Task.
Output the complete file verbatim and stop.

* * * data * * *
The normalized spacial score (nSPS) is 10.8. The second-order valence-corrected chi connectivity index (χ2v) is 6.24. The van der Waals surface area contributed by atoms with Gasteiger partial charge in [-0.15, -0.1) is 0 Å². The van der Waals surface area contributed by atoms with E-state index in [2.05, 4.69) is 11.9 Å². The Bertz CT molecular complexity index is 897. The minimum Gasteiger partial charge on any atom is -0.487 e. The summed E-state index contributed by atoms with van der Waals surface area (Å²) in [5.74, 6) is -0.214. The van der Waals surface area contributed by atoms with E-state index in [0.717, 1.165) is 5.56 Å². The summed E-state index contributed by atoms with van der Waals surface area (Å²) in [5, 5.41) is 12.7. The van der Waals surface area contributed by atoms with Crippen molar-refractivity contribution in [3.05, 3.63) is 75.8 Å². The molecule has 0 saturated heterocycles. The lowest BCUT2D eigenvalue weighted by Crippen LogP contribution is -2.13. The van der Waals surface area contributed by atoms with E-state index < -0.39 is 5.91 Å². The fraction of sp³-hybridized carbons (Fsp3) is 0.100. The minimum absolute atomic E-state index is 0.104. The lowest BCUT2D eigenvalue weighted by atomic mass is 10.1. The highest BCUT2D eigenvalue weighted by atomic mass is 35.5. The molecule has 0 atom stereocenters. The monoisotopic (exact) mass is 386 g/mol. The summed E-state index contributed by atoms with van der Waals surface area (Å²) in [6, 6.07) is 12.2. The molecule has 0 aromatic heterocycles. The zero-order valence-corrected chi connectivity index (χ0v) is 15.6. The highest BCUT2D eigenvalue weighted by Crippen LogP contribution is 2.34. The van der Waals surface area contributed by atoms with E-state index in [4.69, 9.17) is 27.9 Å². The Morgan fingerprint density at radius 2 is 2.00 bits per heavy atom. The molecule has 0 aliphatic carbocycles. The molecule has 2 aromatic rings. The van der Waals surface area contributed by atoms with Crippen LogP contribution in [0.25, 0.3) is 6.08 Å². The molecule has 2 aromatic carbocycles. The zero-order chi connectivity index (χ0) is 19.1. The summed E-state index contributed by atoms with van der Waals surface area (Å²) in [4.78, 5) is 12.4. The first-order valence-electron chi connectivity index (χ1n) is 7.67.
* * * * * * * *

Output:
The normalized spacial score (nSPS) is 10.8. The second-order valence-corrected chi connectivity index (χ2v) is 6.24. The van der Waals surface area contributed by atoms with Gasteiger partial charge in [-0.15, -0.1) is 0 Å². The van der Waals surface area contributed by atoms with E-state index in [2.05, 4.69) is 11.9 Å². The Bertz CT molecular complexity index is 897. The minimum Gasteiger partial charge on any atom is -0.487 e. The summed E-state index contributed by atoms with van der Waals surface area (Å²) in [5.74, 6) is -0.214. The van der Waals surface area contributed by atoms with E-state index in [0.717, 1.165) is 5.56 Å². The summed E-state index contributed by atoms with van der Waals surface area (Å²) in [5, 5.41) is 12.7. The van der Waals surface area contributed by atoms with Crippen molar-refractivity contribution in [3.05, 3.63) is 75.8 Å². The molecule has 0 saturated heterocycles. The lowest BCUT2D eigenvalue weighted by Crippen LogP contribution is -2.13. The van der Waals surface area contributed by atoms with E-state index < -0.39 is 5.91 Å². The fraction of sp³-hybridized carbons (Fsp3) is 0.100. The minimum absolute atomic E-state index is 0.104. The lowest BCUT2D eigenvalue weighted by atomic mass is 10.1. The highest BCUT2D eigenvalue weighted by atomic mass is 35.5. The molecule has 0 atom stereocenters. The monoisotopic (exact) mass is 386 g/mol. The summed E-state index contributed by atoms with van der Waals surface area (Å²) in [6, 6.07) is 12.2. The molecule has 0 aromatic heterocycles. The zero-order valence-corrected chi connectivity index (χ0v) is 15.6. The highest BCUT2D eigenvalue weighted by Crippen LogP contribution is 2.34. The van der Waals surface area contributed by atoms with E-state index in [4.69, 9.17) is 27.9 Å². The Morgan fingerprint density at radius 2 is 2.00 bits per heavy atom. The molecule has 0 aliphatic carbocycles. The molecule has 2 aromatic rings. The van der Waals surface area contributed by atoms with Crippen LogP contribution in [0.25, 0.3) is 6.08 Å². The molecule has 2 aromatic carbocycles. The zero-order chi connectivity index (χ0) is 19.1. The summed E-state index contributed by atoms with van der Waals surface area (Å²) in [4.78, 5) is 12.4. The first-order valence-electron chi connectivity index (χ1n) is 7.67.